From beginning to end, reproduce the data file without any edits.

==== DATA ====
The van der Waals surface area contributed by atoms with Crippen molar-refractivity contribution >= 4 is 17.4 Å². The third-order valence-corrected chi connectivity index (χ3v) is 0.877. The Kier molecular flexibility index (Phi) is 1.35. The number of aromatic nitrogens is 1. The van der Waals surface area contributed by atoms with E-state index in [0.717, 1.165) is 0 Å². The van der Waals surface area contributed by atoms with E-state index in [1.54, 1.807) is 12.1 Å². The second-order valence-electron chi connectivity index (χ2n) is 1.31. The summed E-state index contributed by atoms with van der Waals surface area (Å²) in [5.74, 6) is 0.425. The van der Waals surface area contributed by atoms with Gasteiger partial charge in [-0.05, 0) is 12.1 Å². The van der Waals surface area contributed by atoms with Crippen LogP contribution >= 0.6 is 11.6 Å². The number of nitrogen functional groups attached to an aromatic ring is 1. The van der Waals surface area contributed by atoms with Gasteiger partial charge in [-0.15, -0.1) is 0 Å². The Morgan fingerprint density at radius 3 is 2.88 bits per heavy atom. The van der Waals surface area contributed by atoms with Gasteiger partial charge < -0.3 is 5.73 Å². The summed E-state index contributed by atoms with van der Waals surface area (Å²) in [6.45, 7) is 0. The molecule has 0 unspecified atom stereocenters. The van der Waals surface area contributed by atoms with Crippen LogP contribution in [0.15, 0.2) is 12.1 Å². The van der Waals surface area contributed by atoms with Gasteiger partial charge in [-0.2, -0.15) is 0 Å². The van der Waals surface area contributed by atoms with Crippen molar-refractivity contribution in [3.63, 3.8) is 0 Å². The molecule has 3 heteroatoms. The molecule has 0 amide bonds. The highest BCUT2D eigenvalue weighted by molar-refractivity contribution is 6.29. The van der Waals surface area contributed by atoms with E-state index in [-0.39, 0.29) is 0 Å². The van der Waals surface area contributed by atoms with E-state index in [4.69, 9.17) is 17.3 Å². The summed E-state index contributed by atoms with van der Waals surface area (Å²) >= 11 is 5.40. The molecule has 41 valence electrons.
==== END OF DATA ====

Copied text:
The van der Waals surface area contributed by atoms with Crippen molar-refractivity contribution >= 4 is 17.4 Å². The third-order valence-corrected chi connectivity index (χ3v) is 0.877. The Kier molecular flexibility index (Phi) is 1.35. The number of aromatic nitrogens is 1. The van der Waals surface area contributed by atoms with E-state index in [0.717, 1.165) is 0 Å². The van der Waals surface area contributed by atoms with E-state index in [1.54, 1.807) is 12.1 Å². The second-order valence-electron chi connectivity index (χ2n) is 1.31. The summed E-state index contributed by atoms with van der Waals surface area (Å²) in [5.74, 6) is 0.425. The van der Waals surface area contributed by atoms with Gasteiger partial charge in [-0.05, 0) is 12.1 Å². The van der Waals surface area contributed by atoms with Crippen LogP contribution >= 0.6 is 11.6 Å². The number of nitrogen functional groups attached to an aromatic ring is 1. The van der Waals surface area contributed by atoms with Gasteiger partial charge in [-0.15, -0.1) is 0 Å². The Morgan fingerprint density at radius 3 is 2.88 bits per heavy atom. The van der Waals surface area contributed by atoms with Gasteiger partial charge < -0.3 is 5.73 Å². The summed E-state index contributed by atoms with van der Waals surface area (Å²) in [6.45, 7) is 0. The molecule has 0 unspecified atom stereocenters. The van der Waals surface area contributed by atoms with Crippen LogP contribution in [0.15, 0.2) is 12.1 Å². The van der Waals surface area contributed by atoms with Gasteiger partial charge in [-0.2, -0.15) is 0 Å². The van der Waals surface area contributed by atoms with Crippen molar-refractivity contribution in [3.63, 3.8) is 0 Å². The molecule has 3 heteroatoms. The molecule has 0 amide bonds. The highest BCUT2D eigenvalue weighted by molar-refractivity contribution is 6.29. The van der Waals surface area contributed by atoms with E-state index in [-0.39, 0.29) is 0 Å². The van der Waals surface area contributed by atoms with E-state index in [4.69, 9.17) is 17.3 Å². The summed E-state index contributed by atoms with van der Waals surface area (Å²) >= 11 is 5.40. The molecule has 41 valence electrons.